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Texas teen suspended for rescuing his classmate

If your child saw a classmate collapse to the floor while having an asthma attack, what would you want them to do? Would you prefer they sit quietly in their seat and hope someone else will take care of it? Or would you hope that their empathy would be stirred and they would jump in to help any way they could?

If you chose the second option, you and Mandy Cortes have something in common — that’s exactly what her son, Anthony Ruelas, did when he saw a classmate pass out after wheezing and gasping for air. But you should know that there could be negative consequences to Good Samaritanism: Ruelas is now suspended for his good deed-unacceptable misdeed.

Man. It’s really starting to feel like Texas schools have it out for asthmatic kids.

Ruelas, who is 15 and attends an alternative school in Killeen, Texas, was unsettled by the inaction in the classroom when a female classmate was allowed to wheeze and gag for three minutes. When she finally collapsed, he’d decided enough was enough, and he took it upon himself to hoist the girl up and carry her to the nurse. By all accounts, it was a pretty heroic decision on the part of the young teen, and one that should have been lauded. Instead he’s been suspended. Why? Because he left class without permission. And also maybe because he said a swear word.

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Here’s how Ruelas’ teacher described the student’s inexcusable refusal to not glue his cheeks to a classroom chair while a classmate started going toward the light:

“During 5th period another student complained that she couldn’t breathe and was having an asthma attack. As I waited for a response from the nurse the student fell out of her chair to the floor. Anthony proceeded to go over and pick her up, saying ‘f*** that we ain’t got time to wait for no email from the nurse.’ He walks out of class and carries the other student to the nurse.”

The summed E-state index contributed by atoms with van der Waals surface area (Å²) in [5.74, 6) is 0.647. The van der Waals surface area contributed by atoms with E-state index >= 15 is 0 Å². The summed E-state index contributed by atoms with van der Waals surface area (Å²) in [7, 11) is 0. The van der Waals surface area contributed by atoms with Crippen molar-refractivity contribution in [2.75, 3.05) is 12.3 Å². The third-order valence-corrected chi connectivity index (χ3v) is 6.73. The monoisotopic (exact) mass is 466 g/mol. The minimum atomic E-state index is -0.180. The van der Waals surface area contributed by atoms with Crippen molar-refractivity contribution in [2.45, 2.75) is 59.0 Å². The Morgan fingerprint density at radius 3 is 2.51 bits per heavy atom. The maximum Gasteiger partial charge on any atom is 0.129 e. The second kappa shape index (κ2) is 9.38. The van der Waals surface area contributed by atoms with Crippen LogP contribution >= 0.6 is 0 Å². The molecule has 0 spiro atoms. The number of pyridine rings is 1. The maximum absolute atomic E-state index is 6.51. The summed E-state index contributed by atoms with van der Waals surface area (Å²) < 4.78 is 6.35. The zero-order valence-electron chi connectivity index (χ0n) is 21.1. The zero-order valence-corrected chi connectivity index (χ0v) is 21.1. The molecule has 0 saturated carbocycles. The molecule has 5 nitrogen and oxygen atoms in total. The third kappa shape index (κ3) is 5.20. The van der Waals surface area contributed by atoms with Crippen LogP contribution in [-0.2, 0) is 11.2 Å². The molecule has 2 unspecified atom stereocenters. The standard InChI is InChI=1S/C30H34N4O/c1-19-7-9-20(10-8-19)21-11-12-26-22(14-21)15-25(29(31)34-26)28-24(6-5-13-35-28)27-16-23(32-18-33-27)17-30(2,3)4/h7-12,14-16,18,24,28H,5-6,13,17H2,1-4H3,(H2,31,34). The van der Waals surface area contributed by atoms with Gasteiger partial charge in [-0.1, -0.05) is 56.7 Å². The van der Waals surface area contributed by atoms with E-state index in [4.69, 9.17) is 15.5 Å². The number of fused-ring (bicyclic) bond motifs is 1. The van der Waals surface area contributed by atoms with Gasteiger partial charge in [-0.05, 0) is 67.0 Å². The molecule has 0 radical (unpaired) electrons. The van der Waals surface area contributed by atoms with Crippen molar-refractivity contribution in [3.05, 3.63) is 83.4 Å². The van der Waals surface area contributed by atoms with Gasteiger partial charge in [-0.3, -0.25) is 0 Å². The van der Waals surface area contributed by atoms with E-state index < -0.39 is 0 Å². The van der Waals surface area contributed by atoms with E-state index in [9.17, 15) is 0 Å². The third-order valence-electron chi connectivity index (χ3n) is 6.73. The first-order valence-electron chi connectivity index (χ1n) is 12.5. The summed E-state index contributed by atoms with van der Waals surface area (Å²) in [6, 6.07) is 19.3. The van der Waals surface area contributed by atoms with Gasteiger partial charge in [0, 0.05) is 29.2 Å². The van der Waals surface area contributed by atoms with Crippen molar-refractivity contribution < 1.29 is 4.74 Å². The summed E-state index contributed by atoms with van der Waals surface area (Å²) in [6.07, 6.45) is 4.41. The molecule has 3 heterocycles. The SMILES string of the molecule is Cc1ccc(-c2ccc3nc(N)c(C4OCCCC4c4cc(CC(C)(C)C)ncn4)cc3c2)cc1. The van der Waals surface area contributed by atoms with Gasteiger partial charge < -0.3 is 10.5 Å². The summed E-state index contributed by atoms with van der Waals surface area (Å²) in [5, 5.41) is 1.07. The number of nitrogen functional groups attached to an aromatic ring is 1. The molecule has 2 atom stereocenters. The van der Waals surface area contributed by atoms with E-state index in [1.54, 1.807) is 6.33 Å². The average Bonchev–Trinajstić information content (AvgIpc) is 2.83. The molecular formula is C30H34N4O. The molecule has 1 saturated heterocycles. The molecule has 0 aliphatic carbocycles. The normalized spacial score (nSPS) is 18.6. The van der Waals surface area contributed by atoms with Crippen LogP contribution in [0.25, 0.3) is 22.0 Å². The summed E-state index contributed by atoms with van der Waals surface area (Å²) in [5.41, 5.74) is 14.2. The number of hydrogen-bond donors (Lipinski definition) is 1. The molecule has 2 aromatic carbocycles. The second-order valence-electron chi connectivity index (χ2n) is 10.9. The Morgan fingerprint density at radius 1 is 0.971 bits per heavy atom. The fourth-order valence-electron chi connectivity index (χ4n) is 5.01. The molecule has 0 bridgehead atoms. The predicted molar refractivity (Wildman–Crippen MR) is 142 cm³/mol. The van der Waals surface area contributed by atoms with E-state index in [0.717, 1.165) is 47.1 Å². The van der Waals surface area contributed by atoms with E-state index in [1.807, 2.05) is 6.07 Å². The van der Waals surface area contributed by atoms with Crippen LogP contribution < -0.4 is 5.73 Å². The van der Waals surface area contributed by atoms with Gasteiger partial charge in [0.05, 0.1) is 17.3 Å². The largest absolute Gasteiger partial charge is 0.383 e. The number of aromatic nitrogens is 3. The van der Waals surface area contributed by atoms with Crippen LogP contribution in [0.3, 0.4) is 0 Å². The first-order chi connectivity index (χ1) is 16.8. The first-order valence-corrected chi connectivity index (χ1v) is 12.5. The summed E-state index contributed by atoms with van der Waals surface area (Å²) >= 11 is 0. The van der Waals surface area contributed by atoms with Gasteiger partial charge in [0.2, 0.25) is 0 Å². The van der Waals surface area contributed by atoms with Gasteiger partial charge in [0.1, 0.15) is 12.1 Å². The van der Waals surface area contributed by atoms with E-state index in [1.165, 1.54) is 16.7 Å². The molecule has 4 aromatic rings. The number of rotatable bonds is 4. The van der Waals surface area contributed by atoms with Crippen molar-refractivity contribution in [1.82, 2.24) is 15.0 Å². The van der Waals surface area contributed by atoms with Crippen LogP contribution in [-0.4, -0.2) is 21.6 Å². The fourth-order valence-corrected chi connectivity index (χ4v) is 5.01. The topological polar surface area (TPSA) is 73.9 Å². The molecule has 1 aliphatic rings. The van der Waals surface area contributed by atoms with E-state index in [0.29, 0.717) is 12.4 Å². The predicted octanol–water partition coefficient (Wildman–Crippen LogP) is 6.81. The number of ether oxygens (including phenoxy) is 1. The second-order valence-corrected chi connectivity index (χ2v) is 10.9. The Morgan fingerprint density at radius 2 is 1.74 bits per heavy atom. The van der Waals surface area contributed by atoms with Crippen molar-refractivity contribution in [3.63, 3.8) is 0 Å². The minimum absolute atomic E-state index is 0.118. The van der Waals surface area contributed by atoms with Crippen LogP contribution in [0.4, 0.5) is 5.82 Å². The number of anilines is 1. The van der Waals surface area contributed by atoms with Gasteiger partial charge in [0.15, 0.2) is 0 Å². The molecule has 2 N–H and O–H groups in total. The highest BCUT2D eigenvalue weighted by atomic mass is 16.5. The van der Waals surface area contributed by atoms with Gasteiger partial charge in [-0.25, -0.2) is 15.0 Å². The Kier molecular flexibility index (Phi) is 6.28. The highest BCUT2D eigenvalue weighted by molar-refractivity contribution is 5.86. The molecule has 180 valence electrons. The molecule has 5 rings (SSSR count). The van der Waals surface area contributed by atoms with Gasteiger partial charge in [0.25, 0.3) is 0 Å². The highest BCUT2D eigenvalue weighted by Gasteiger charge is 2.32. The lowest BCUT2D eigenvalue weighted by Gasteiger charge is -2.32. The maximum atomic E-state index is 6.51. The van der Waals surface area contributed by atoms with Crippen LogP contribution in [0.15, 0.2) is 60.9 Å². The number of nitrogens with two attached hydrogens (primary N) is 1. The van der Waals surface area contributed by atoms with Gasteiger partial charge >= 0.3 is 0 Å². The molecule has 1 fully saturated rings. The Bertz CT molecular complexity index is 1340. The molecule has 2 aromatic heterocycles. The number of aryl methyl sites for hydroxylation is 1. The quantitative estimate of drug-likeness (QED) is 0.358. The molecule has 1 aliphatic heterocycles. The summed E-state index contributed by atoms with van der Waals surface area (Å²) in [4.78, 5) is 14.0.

This sounds like straight up badassery, and this note reads less like a reprimand than an awesome story to tell. If ever there were an appropriate time to drop an F-bomb and leave class without a hall pass, this was definitely it.

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His school disagreed, suspended him and then forgot about suspending him, which is why his mom had to remind it of the punitive action when it called her up to tut-tut her about her son’s absence. Cortes, by the way, is proud of her son, scandalous language notwithstanding, because despite the fact that he’s had behavioral problems in the past, she views this as a net win as opposed to an inexcusable act of defiance.

Because make no mistake, this is defiance. But it’s proof that not all defiance is bad and that all of us, as parents, should strive to teach our children when it’s OK to break the rules alongside our lessons about respecting authority. There is such a thing as compassion, common sense and conscientious defiance, which basically says, “This rule is stupid because someone could get hurt, so f*** that, we ain’t got time to wait for no email from the nurse.”

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And yes, we do have to teach our children to follow stupid rules like asking permission to empty their bladders in school, or not playing tag because someone might get sued, or never ever sharing food even if you know for sure that your friend is not allergic to anything in your sandwich and is easily suckered into giving up Lunchables for something as simple as turkey on rye.

These rules at least pretend to have a reason behind their implementation, and not following them won’t get anyone killed. Plus, it’s great practice for the world of adulting, which is essentially just a series of decades propelled by a bunch of dumb rules that we all follow to stay employed and out of jail.

But “don’t get out of your seat even if your asthmatic classmate passes out from oxygen deprivation” is a dumb one and a dangerous one. Following rules like that is only great practice for being a soulless jerk who looks the other way when bad things are happening to people instead of helping.

Teaching emotional intelligence to children is never very easy. It’s one of those intangibles we hope our children will pick up on if we model it enough. But in the end, most of us would say that if we had to choose between empathy and obedience as traits in our children, we would always choose the former.

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